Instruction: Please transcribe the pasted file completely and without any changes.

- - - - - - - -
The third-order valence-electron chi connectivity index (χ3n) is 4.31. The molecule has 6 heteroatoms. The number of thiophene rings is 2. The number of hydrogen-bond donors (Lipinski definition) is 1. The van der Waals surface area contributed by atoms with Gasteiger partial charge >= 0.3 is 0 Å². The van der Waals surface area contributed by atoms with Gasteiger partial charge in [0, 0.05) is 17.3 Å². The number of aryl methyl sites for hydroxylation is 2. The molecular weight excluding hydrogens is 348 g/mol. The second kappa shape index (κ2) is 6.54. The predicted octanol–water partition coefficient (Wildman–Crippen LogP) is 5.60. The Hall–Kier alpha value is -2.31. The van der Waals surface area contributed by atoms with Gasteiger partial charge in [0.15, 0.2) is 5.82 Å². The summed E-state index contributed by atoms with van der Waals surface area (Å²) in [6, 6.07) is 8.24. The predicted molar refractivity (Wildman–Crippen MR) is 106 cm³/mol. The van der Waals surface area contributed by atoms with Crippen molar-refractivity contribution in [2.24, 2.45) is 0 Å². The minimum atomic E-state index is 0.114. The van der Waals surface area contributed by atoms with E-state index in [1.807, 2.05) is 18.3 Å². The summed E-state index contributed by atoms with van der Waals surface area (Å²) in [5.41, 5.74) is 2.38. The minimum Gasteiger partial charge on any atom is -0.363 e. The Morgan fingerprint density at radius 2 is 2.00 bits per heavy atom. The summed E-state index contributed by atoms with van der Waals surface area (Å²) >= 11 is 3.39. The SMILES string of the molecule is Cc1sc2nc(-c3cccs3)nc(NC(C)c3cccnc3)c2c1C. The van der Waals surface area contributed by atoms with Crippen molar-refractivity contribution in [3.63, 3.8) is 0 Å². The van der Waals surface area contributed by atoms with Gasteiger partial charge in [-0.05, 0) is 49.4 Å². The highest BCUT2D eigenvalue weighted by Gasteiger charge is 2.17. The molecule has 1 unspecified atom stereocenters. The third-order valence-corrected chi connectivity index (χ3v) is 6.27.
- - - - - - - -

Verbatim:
The third-order valence-electron chi connectivity index (χ3n) is 4.31. The molecule has 6 heteroatoms. The number of thiophene rings is 2. The number of hydrogen-bond donors (Lipinski definition) is 1. The van der Waals surface area contributed by atoms with Gasteiger partial charge >= 0.3 is 0 Å². The van der Waals surface area contributed by atoms with Gasteiger partial charge in [0, 0.05) is 17.3 Å². The number of aryl methyl sites for hydroxylation is 2. The molecular weight excluding hydrogens is 348 g/mol. The second kappa shape index (κ2) is 6.54. The predicted octanol–water partition coefficient (Wildman–Crippen LogP) is 5.60. The Hall–Kier alpha value is -2.31. The van der Waals surface area contributed by atoms with Gasteiger partial charge in [0.15, 0.2) is 5.82 Å². The summed E-state index contributed by atoms with van der Waals surface area (Å²) in [6, 6.07) is 8.24. The predicted molar refractivity (Wildman–Crippen MR) is 106 cm³/mol. The van der Waals surface area contributed by atoms with Crippen molar-refractivity contribution in [2.24, 2.45) is 0 Å². The minimum atomic E-state index is 0.114. The van der Waals surface area contributed by atoms with E-state index in [1.807, 2.05) is 18.3 Å². The summed E-state index contributed by atoms with van der Waals surface area (Å²) in [5.41, 5.74) is 2.38. The minimum Gasteiger partial charge on any atom is -0.363 e. The Morgan fingerprint density at radius 2 is 2.00 bits per heavy atom. The summed E-state index contributed by atoms with van der Waals surface area (Å²) >= 11 is 3.39. The SMILES string of the molecule is Cc1sc2nc(-c3cccs3)nc(NC(C)c3cccnc3)c2c1C. The van der Waals surface area contributed by atoms with Crippen molar-refractivity contribution in [3.63, 3.8) is 0 Å². The van der Waals surface area contributed by atoms with Gasteiger partial charge in [-0.05, 0) is 49.4 Å². The highest BCUT2D eigenvalue weighted by Gasteiger charge is 2.17. The molecule has 1 unspecified atom stereocenters. The third-order valence-corrected chi connectivity index (χ3v) is 6.27.